What is the best way to learn a foreign language?
In recent years, a multitude of language apps have appeared on the global language learning market, promising to teach you a new language in only a few weeks. All you need to do is dedicate 20 minutes a day to practicing, and you are good to go. Many of the languages apps, such as Duolingo or Babbel, are very easy to use, are either free, or have cheap subscription options, and are designed to make learning fun and stress free. You can track some of your progress, choose any language you like, and you can interact with other learners via the app’s platform. In addition, more and more language service providers have opted to build out and offer full online language courses with extensive content and prerecorded audio material, often times so affordable that it hard to say no. But could an app or a course without a live instructor really replace in-person language training? In the following article, we will examine the pros and cons of using different platforms to learn a foreign language and try to answer the ultimate question: What is the best way to learn a foreign language?
1. Apps (Duolingo, Babbel, Memrise, etc)
All language apps have unique interfaces and themes, each with their own individual perks and advantages. But most of them offer the following key features:
- You can start whenever you feel like it, and practice whenever or wherever you like, for as long or as little as you want. You can pick up where you left off while waiting for your train, your connecting flight, or even while waiting in line at the grocery store.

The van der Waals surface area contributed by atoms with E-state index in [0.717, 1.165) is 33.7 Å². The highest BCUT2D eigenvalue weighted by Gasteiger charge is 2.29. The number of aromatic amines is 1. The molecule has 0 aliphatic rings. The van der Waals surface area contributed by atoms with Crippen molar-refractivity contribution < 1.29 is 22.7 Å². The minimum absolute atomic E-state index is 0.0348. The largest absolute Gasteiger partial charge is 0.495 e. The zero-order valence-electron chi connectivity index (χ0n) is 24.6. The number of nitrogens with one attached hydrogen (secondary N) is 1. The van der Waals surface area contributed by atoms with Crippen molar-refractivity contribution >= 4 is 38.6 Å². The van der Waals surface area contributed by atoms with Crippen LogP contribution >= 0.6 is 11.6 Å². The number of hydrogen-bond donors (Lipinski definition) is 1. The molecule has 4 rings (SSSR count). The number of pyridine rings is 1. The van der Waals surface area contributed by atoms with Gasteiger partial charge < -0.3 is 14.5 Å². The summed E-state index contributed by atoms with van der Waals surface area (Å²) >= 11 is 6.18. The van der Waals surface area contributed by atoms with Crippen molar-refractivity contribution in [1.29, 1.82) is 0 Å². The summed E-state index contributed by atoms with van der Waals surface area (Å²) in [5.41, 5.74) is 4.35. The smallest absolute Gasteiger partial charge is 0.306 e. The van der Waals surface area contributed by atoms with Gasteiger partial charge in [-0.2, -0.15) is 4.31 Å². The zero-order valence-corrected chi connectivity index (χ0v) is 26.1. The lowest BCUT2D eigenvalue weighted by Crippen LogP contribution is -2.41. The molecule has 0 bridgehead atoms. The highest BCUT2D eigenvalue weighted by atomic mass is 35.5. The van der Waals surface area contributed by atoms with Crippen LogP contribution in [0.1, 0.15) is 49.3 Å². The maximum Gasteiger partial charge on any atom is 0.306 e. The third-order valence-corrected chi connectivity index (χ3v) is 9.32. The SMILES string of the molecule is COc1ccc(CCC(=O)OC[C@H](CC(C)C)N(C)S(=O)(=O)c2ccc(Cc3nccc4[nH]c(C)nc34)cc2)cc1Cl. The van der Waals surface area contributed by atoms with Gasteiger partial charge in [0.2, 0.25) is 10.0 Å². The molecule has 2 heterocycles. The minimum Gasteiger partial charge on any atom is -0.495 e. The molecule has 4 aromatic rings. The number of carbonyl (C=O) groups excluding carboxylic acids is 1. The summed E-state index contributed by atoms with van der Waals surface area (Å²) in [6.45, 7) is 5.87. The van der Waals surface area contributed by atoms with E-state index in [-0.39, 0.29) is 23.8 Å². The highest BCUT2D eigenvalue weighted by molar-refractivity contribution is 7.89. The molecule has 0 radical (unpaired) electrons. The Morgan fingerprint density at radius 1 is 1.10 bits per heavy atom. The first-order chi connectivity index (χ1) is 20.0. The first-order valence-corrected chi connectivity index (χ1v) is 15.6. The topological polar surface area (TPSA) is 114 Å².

- Most apps have a free option, and even with a subscription they are relatively cheap.
- You can pick up almost any language. Most apps have dozens of languages available. Some even have fictional languages, such as Klingon and High Valerian.
- “Drop” or “pick up” a course whenever you like. Using an app takes away the potential awkwardness or guilt of canceling or dropping out of a course. The pace is entirely up to you.
- You can do it all by yourself. Many people are shy or apprehensive about learning how to pronounce things and feel more comfortable learning by themselves. You can repeat something as often as you like, without worrying what other people might think.
Cons: No live instructor who can correct mistakes immediately or give feedback, to prevent unhelpful habits from forming. No conversational practice. The content and the vocabulary are often preset, and not industry specific or tailored to an individual’s needs. Content varies from app to app, but often doesn’t have a cultural component.
2. Self-learning/Pre-recorded Online Course
Like language apps, different self-propelled language courses offer a variety of materials and course packages, some of which have proven, on some scale, to be relatively successful.
- More diverse and nuanced content that you can browse through, including cultural topics and audio.
- Access it whenever you have time, make your own schedule.
- You can pick up most major languages.
- Cheaper than most in-person language training.
- You can do it by yourself. While not necessarily as portable as an app, you can still have “class” in the comfort of your home, with no one listening
- Pick up or drop however you feel comfortable.
Cons: Like apps, there is no live instructor who can correct mistakes immediately or give you live feedback. More diverse audio is a bonus but doesn’t compare to a live instructor who you can have an immersive conversation with, who can fineness the nuances of your pronunciation or can fine-tune your problem areas. Some extra material may not be included in the upfront cost, and most courses have set content and a set curriculum, and don’t provide industry specific or individually tailored material.